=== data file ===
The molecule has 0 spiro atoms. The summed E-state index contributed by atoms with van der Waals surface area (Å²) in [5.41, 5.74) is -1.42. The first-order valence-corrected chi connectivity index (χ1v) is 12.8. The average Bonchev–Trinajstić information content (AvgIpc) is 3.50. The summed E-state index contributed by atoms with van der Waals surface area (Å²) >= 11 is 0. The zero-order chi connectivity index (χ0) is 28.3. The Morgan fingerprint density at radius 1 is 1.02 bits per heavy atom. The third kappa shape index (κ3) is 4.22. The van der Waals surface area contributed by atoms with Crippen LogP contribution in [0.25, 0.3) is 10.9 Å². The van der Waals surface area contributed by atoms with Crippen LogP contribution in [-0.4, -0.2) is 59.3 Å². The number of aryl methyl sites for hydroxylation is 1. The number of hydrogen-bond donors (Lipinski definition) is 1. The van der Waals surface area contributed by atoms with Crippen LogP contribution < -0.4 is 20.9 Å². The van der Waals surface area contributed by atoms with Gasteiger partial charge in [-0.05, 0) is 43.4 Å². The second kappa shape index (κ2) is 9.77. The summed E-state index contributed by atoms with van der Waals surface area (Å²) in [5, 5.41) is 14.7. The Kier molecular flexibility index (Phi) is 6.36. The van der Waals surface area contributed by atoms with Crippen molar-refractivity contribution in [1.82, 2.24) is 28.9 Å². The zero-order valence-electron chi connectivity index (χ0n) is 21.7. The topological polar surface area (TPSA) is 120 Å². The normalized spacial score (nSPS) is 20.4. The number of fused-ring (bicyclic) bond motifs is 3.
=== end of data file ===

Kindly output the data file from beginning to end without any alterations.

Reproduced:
The molecule has 0 spiro atoms. The summed E-state index contributed by atoms with van der Waals surface area (Å²) in [5.41, 5.74) is -1.42. The first-order valence-corrected chi connectivity index (χ1v) is 12.8. The average Bonchev–Trinajstić information content (AvgIpc) is 3.50. The summed E-state index contributed by atoms with van der Waals surface area (Å²) >= 11 is 0. The zero-order chi connectivity index (χ0) is 28.3. The Morgan fingerprint density at radius 1 is 1.02 bits per heavy atom. The third kappa shape index (κ3) is 4.22. The van der Waals surface area contributed by atoms with Crippen LogP contribution in [0.25, 0.3) is 10.9 Å². The van der Waals surface area contributed by atoms with Crippen LogP contribution in [-0.4, -0.2) is 59.3 Å². The number of aryl methyl sites for hydroxylation is 1. The number of hydrogen-bond donors (Lipinski definition) is 1. The van der Waals surface area contributed by atoms with Crippen LogP contribution < -0.4 is 20.9 Å². The van der Waals surface area contributed by atoms with Gasteiger partial charge in [-0.05, 0) is 43.4 Å². The second kappa shape index (κ2) is 9.77. The summed E-state index contributed by atoms with van der Waals surface area (Å²) in [5, 5.41) is 14.7. The Kier molecular flexibility index (Phi) is 6.36. The van der Waals surface area contributed by atoms with Crippen molar-refractivity contribution in [1.82, 2.24) is 28.9 Å². The zero-order valence-electron chi connectivity index (χ0n) is 21.7. The topological polar surface area (TPSA) is 120 Å². The normalized spacial score (nSPS) is 20.4. The number of fused-ring (bicyclic) bond motifs is 3.